And all over Canada too.

But there are two things we can do to help the sick people in Canada and Calgary and Edmonton get better.

We can stay home.

And we can wash our hands whenever we think of it.

I know that sounds pretty silly, you guys.

But it really does work!

For you guys.

For your mom and dad.

Even for your Uncle Mike and Auntie Shawna!

So we can all do that, can't we?

I know your mom and dad have lots of fun stuff planned for you guys!

So have fun, and we'll see you when we can all visit again!

I love you Penelope and Mikaela!

Happy Easter!

Uncle Mike

Sunday 29 March 2020

January 1990: Bye Bye Blues Gala Premiere

In January of 1990, Mom and I attended what was probably the world gala premiere of the wonderful made-in-Alberta film Bye Bye Blues,written and directed by Edmonton-born Anne Wheeler and starring Innisfail-born Rebecca Jenkins. The fact that the premiere was held at Edmonton's iconic Princess Theatre, on the city's historic (and still-thriving) Whyte Avenue made it all the more special.

Mom and I bundled up in coats, scarves, touqes and boots that bitterly cold January night. Even as late as 1990, winter was winter in Edmonton. We took a cab to the Princess from our apartment in the Bonnie Doon area. It took us a while to get there. Because when it gets bitterly cold and snowy in Edmonton, the roads do tend to be a trial.

When we got there, the atmosphere was unlike anything we had ever seen.


News crews.

Speeches from Wheeler and Jenkins.

All this hoopla for a movie made in Edmonton and Alberta?

It was my first notion that a very vibrant arts scene existed in our city and province.

And the movie, based on the experiences of Wheeler's mother, features Jenkins as Daisy Cooper, a '40s wife and mother raising her son and following her dream by becoming a singer in a dance band while her husband Teddy (Michael Ontkean) is away at war, thereby providing an income for her and her son. The band is run by travelling American musician Max Gramley (Luke Reilly). Naturally, complications ensue.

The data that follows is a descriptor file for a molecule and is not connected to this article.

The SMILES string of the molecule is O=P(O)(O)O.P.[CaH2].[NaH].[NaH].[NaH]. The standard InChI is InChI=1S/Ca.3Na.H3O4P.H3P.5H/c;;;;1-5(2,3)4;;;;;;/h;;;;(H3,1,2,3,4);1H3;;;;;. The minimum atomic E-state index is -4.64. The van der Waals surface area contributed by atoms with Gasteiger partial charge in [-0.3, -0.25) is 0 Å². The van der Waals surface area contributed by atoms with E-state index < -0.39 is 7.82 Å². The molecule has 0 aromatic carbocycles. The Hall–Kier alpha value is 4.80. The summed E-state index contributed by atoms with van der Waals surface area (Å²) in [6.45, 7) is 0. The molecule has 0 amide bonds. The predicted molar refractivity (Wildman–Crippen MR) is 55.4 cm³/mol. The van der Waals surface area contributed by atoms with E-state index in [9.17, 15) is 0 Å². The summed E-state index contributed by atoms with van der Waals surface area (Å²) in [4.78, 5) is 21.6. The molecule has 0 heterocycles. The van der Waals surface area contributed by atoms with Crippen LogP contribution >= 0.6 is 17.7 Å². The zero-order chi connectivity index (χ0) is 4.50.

As well as the movie is written by Wheeler and scored by the late, great Alberta musician George Blondheim, for me it was a perfect opportunity to quiz Mom about stories she may have heard from that era as she was growing up. She told me about my great-uncle Adrien, who proudly served in WWII. And it was wonderful for us to be able to bring my grandmother and Mom's mom Lucille to the Princess a few months later when Bye Bye Blues played again. She confirmed to us that the spirit of togetherness and pulling together in tough times was accurate, though she was uncomfortable with what she considered one or two of the movie's "racier" elements.

But I certainly enjoyed the time we all spent together listening to and swapping stories, and being able to be brought back to a time, via the silver screen, to a time when people pulled together and sacrificed because it was the right thing to do.

Does that sound familiar in these times?

Some months later I was able to attend Bye Bye Blues: The Concert, which featured Ms. Jenkins, Mr. Blondheim and several renowned and outstanding Alberta musicians playing and singing songs from the film, as well as a few standards with our world-renowned Edmonton Symphony Orchestra  It was the first time I heard '40s-era torchy songs live, and will forever remember Mr. Blondheim's heartfelt quip from the stage that he was grateful to be up there, after he first saw the ESO with Procol Harum from the balcony back in 1971.

This one's for you Mom.

I love you.